University students in England unhappy at having to pay higher tuition fees might not be very impressed at the idea of silver linings. But the increased cost has given them more consumer power than ever before.It has also created a greater incentive to consider international options. If you’re being charged £9,000 a year for a university in England it is no longer such a big leap to think about studying in the United States or in Europe.
England has the highest tuition fees in Europe and it’s encouraging students to widen their horizons and look at higher education as a global landscape.
In terms of attracting overseas students, the United States is the biggest global market. The lure of its famous institutions, still dominating the top of global league tables, is currently drawing almost 900,000 students from around the world, the highest ever level.
And since tuition fees were increased in 2012, more UK students have been heading across the Atlantic. Last year’s figures showed almost 10,200 UK students at US universities, an annual increase of 8%. According to the US Department of Commerce this academic migration from the UK was worth £220m per year to the US economy.
But the big question is what happens next. Even with the fee-inspired spike in applications to the US, it’s still uncertain whether this is going to be a tide that keeps on rising or a temporary surge.
Because for decades one of the most distinctive characteristics of UK students has been their reluctance to study overseas. They have been world leaders in insularity. And UK students remain a relatively small slice of the overseas market.
To put it into perspective, the 10,200 UK students in the US are small-fry compared with 270,000 students from China and 103,000 from India. And for every UK student going to the US, there are three times as many US students going in the opposite direction. And for every UK student in Germany, there are more than 10 Germans at universities in the UK.
But could the arrival of higher fees be a game-changer? Could the homesick UK students finally begin to find an appetite for travel?
A survey of private school head teachers recently reported that almost all of them had seen an increase in pupils wanting to study overseas.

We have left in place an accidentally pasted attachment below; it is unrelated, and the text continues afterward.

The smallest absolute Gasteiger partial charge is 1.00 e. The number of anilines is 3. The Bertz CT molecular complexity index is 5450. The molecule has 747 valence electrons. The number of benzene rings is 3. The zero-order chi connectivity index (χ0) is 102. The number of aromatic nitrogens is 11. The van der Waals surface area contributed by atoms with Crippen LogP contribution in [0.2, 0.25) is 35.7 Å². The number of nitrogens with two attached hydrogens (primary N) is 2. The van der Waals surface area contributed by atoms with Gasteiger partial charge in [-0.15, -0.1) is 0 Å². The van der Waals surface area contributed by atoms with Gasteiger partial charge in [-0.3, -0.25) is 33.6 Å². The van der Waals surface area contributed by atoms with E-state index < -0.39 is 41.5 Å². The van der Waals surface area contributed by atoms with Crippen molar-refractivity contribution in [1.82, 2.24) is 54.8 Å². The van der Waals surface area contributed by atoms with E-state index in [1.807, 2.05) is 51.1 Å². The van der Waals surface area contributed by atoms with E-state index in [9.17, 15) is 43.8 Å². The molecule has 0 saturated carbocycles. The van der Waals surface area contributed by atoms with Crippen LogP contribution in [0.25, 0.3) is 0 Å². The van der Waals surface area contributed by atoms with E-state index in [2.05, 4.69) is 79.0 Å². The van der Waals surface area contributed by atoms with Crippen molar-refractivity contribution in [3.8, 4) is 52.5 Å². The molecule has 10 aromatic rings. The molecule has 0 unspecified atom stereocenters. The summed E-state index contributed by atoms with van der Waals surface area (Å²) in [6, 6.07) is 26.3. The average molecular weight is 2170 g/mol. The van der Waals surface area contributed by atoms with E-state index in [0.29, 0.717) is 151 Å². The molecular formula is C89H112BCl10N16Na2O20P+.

The US remains the most popular destination for UK students, but it’s not about saving money, because top-rated universities can cost £40,000 per year. The incentive is more likely to be an expectation that studying abroad will improve young people’s chances in a globalised jobs market.
Where the cost of fees could really be significantly cheaper is Europe.
While universities in England have pushed up the cost of tuition, in Germany it’s gone in the opposite direction, completely getting rid of fees this academic year. And an increasing number of courses are offered in the English language.
Among the most energetic recruiters of UK students are universities in the Netherlands which provide courses in English with tuition fees of about £1,500. Maastricht University has reported a big increase in UK students.
Scandinavian countries have also been appealing to international students with courses taught in English with low or no fees. Even universities in France, once a bastion of opposition to Anglophone education, are beginning to teach courses in English.
But there’s no such thing as a free lecture.
Almost every country in the developed world is facing a university funding dilemma. They want more graduates, but who is going to pay for extra university places? How much, if anything, should individual students be expected to contribute?
It raises far-reaching and controversial political questions. Should higher education be free and available to all, without any price tag? And should this be extended to overseas students or should they be seen as a lucrative way of subsidising home students?
There are cultural factors here too - with a spectrum that stretches from a liberal Scandinavian free education model all the way to the unfettered market-driven approach of the US.